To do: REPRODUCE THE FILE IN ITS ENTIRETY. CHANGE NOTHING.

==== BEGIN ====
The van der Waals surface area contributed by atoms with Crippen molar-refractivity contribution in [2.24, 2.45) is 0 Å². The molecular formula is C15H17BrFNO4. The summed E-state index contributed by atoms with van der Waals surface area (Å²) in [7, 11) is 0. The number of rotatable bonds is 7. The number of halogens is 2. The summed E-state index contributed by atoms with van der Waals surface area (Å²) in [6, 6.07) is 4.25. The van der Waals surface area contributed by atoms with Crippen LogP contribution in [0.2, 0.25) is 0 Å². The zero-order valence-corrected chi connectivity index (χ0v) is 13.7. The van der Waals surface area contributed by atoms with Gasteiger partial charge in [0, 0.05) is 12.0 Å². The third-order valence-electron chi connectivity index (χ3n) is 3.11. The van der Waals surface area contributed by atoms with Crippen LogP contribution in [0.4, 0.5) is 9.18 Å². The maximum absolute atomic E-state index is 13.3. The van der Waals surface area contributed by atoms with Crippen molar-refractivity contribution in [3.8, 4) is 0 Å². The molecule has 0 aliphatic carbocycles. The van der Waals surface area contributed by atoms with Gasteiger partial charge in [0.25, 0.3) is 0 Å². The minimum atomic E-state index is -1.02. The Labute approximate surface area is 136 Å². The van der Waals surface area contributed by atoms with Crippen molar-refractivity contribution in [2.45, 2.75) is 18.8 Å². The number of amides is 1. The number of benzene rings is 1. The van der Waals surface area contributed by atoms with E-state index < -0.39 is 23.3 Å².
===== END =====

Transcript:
The van der Waals surface area contributed by atoms with Crippen molar-refractivity contribution in [2.24, 2.45) is 0 Å². The molecular formula is C15H17BrFNO4. The summed E-state index contributed by atoms with van der Waals surface area (Å²) in [7, 11) is 0. The number of rotatable bonds is 7. The number of halogens is 2. The summed E-state index contributed by atoms with van der Waals surface area (Å²) in [6, 6.07) is 4.25. The van der Waals surface area contributed by atoms with Crippen LogP contribution in [0.2, 0.25) is 0 Å². The zero-order valence-corrected chi connectivity index (χ0v) is 13.7. The van der Waals surface area contributed by atoms with Gasteiger partial charge in [0, 0.05) is 12.0 Å². The third-order valence-electron chi connectivity index (χ3n) is 3.11. The van der Waals surface area contributed by atoms with Crippen LogP contribution in [0.4, 0.5) is 9.18 Å². The maximum absolute atomic E-state index is 13.3. The van der Waals surface area contributed by atoms with Crippen molar-refractivity contribution in [3.8, 4) is 0 Å². The molecule has 0 aliphatic carbocycles. The van der Waals surface area contributed by atoms with Gasteiger partial charge in [0.25, 0.3) is 0 Å². The minimum atomic E-state index is -1.02. The Labute approximate surface area is 136 Å². The van der Waals surface area contributed by atoms with Crippen molar-refractivity contribution in [2.45, 2.75) is 18.8 Å². The number of amides is 1. The number of benzene rings is 1. The van der Waals surface area contributed by atoms with E-state index < -0.39 is 23.3 Å².